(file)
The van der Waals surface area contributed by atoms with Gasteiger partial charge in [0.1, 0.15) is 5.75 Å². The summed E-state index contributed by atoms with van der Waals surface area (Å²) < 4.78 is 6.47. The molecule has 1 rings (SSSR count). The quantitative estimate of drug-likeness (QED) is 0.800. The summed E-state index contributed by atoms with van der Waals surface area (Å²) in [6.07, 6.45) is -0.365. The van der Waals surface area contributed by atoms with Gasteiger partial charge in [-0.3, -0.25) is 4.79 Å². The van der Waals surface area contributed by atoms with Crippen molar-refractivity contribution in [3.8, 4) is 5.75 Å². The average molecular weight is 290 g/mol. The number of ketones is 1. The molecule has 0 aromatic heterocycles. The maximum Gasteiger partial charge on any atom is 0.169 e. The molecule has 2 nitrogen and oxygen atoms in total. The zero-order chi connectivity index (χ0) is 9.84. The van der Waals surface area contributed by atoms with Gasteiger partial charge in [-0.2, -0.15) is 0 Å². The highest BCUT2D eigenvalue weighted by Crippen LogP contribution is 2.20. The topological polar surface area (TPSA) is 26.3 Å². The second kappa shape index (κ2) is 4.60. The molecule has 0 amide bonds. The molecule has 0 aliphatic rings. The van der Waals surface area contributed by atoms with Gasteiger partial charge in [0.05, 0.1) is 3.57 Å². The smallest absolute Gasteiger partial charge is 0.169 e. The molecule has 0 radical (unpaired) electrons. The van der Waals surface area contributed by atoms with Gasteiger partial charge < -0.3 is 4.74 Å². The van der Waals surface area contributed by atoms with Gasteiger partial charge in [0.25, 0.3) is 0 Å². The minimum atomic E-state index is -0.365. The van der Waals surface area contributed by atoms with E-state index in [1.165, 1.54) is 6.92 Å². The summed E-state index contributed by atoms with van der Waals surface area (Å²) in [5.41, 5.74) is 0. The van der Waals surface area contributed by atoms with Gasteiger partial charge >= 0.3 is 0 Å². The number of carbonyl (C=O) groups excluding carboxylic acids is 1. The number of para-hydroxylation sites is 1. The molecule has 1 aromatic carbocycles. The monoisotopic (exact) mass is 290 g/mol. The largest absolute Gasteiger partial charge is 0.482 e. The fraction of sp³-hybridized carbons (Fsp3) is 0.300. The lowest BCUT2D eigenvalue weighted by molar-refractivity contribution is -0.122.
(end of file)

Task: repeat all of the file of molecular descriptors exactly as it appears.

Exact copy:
The van der Waals surface area contributed by atoms with Gasteiger partial charge in [0.1, 0.15) is 5.75 Å². The summed E-state index contributed by atoms with van der Waals surface area (Å²) < 4.78 is 6.47. The molecule has 1 rings (SSSR count). The quantitative estimate of drug-likeness (QED) is 0.800. The summed E-state index contributed by atoms with van der Waals surface area (Å²) in [6.07, 6.45) is -0.365. The van der Waals surface area contributed by atoms with Gasteiger partial charge in [-0.3, -0.25) is 4.79 Å². The van der Waals surface area contributed by atoms with Crippen molar-refractivity contribution in [3.8, 4) is 5.75 Å². The average molecular weight is 290 g/mol. The number of ketones is 1. The molecule has 0 aromatic heterocycles. The maximum Gasteiger partial charge on any atom is 0.169 e. The molecule has 2 nitrogen and oxygen atoms in total. The zero-order chi connectivity index (χ0) is 9.84. The van der Waals surface area contributed by atoms with Gasteiger partial charge in [-0.2, -0.15) is 0 Å². The highest BCUT2D eigenvalue weighted by Crippen LogP contribution is 2.20. The topological polar surface area (TPSA) is 26.3 Å². The second kappa shape index (κ2) is 4.60. The molecule has 0 amide bonds. The molecule has 0 aliphatic rings. The van der Waals surface area contributed by atoms with Gasteiger partial charge in [0.05, 0.1) is 3.57 Å². The smallest absolute Gasteiger partial charge is 0.169 e. The molecule has 0 radical (unpaired) electrons. The van der Waals surface area contributed by atoms with Gasteiger partial charge < -0.3 is 4.74 Å². The van der Waals surface area contributed by atoms with Gasteiger partial charge in [0.25, 0.3) is 0 Å². The minimum atomic E-state index is -0.365. The van der Waals surface area contributed by atoms with E-state index in [1.165, 1.54) is 6.92 Å². The summed E-state index contributed by atoms with van der Waals surface area (Å²) in [5.41, 5.74) is 0. The van der Waals surface area contributed by atoms with Gasteiger partial charge >= 0.3 is 0 Å². The number of carbonyl (C=O) groups excluding carboxylic acids is 1. The number of para-hydroxylation sites is 1. The molecule has 1 aromatic carbocycles. The monoisotopic (exact) mass is 290 g/mol. The largest absolute Gasteiger partial charge is 0.482 e. The fraction of sp³-hybridized carbons (Fsp3) is 0.300. The lowest BCUT2D eigenvalue weighted by molar-refractivity contribution is -0.122.